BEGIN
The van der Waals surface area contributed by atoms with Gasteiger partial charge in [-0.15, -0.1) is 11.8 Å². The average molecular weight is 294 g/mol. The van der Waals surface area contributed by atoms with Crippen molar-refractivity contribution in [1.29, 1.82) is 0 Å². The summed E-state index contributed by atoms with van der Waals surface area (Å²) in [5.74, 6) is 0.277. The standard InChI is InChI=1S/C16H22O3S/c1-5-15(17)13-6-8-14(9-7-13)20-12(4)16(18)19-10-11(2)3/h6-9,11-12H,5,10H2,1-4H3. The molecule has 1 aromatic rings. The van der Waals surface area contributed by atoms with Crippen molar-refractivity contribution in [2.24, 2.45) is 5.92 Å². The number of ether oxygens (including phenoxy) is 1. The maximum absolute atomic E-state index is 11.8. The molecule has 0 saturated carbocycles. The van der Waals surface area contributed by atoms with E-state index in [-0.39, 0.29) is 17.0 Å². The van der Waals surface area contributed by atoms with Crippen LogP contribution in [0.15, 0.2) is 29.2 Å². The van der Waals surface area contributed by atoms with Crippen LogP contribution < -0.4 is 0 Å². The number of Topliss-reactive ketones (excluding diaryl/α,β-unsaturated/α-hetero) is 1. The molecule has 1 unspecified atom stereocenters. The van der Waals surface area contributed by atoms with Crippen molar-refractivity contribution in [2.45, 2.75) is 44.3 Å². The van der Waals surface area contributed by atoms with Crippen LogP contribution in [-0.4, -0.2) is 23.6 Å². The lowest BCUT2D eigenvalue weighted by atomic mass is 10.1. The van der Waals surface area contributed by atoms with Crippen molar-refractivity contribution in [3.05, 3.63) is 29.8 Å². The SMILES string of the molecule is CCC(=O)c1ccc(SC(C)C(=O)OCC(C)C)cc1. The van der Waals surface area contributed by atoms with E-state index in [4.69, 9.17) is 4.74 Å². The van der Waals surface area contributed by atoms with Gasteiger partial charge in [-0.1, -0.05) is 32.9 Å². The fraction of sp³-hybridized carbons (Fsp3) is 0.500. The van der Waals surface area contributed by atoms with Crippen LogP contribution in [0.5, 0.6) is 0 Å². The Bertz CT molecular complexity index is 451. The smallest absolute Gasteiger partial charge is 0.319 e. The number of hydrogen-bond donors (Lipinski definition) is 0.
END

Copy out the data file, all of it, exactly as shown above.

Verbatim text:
The van der Waals surface area contributed by atoms with Gasteiger partial charge in [-0.15, -0.1) is 11.8 Å². The average molecular weight is 294 g/mol. The van der Waals surface area contributed by atoms with Crippen molar-refractivity contribution in [1.29, 1.82) is 0 Å². The summed E-state index contributed by atoms with van der Waals surface area (Å²) in [5.74, 6) is 0.277. The standard InChI is InChI=1S/C16H22O3S/c1-5-15(17)13-6-8-14(9-7-13)20-12(4)16(18)19-10-11(2)3/h6-9,11-12H,5,10H2,1-4H3. The molecule has 1 aromatic rings. The van der Waals surface area contributed by atoms with Crippen molar-refractivity contribution in [2.24, 2.45) is 5.92 Å². The number of ether oxygens (including phenoxy) is 1. The maximum absolute atomic E-state index is 11.8. The molecule has 0 saturated carbocycles. The van der Waals surface area contributed by atoms with E-state index in [-0.39, 0.29) is 17.0 Å². The van der Waals surface area contributed by atoms with Crippen LogP contribution in [0.15, 0.2) is 29.2 Å². The van der Waals surface area contributed by atoms with Crippen LogP contribution < -0.4 is 0 Å². The number of Topliss-reactive ketones (excluding diaryl/α,β-unsaturated/α-hetero) is 1. The molecule has 1 unspecified atom stereocenters. The van der Waals surface area contributed by atoms with Crippen molar-refractivity contribution in [2.45, 2.75) is 44.3 Å². The van der Waals surface area contributed by atoms with Crippen LogP contribution in [-0.4, -0.2) is 23.6 Å². The lowest BCUT2D eigenvalue weighted by atomic mass is 10.1. The van der Waals surface area contributed by atoms with Crippen molar-refractivity contribution in [3.05, 3.63) is 29.8 Å². The SMILES string of the molecule is CCC(=O)c1ccc(SC(C)C(=O)OCC(C)C)cc1. The van der Waals surface area contributed by atoms with E-state index in [4.69, 9.17) is 4.74 Å². The van der Waals surface area contributed by atoms with Gasteiger partial charge in [-0.1, -0.05) is 32.9 Å². The fraction of sp³-hybridized carbons (Fsp3) is 0.500. The van der Waals surface area contributed by atoms with Crippen LogP contribution in [0.5, 0.6) is 0 Å². The Bertz CT molecular complexity index is 451. The smallest absolute Gasteiger partial charge is 0.319 e. The number of hydrogen-bond donors (Lipinski definition) is 0.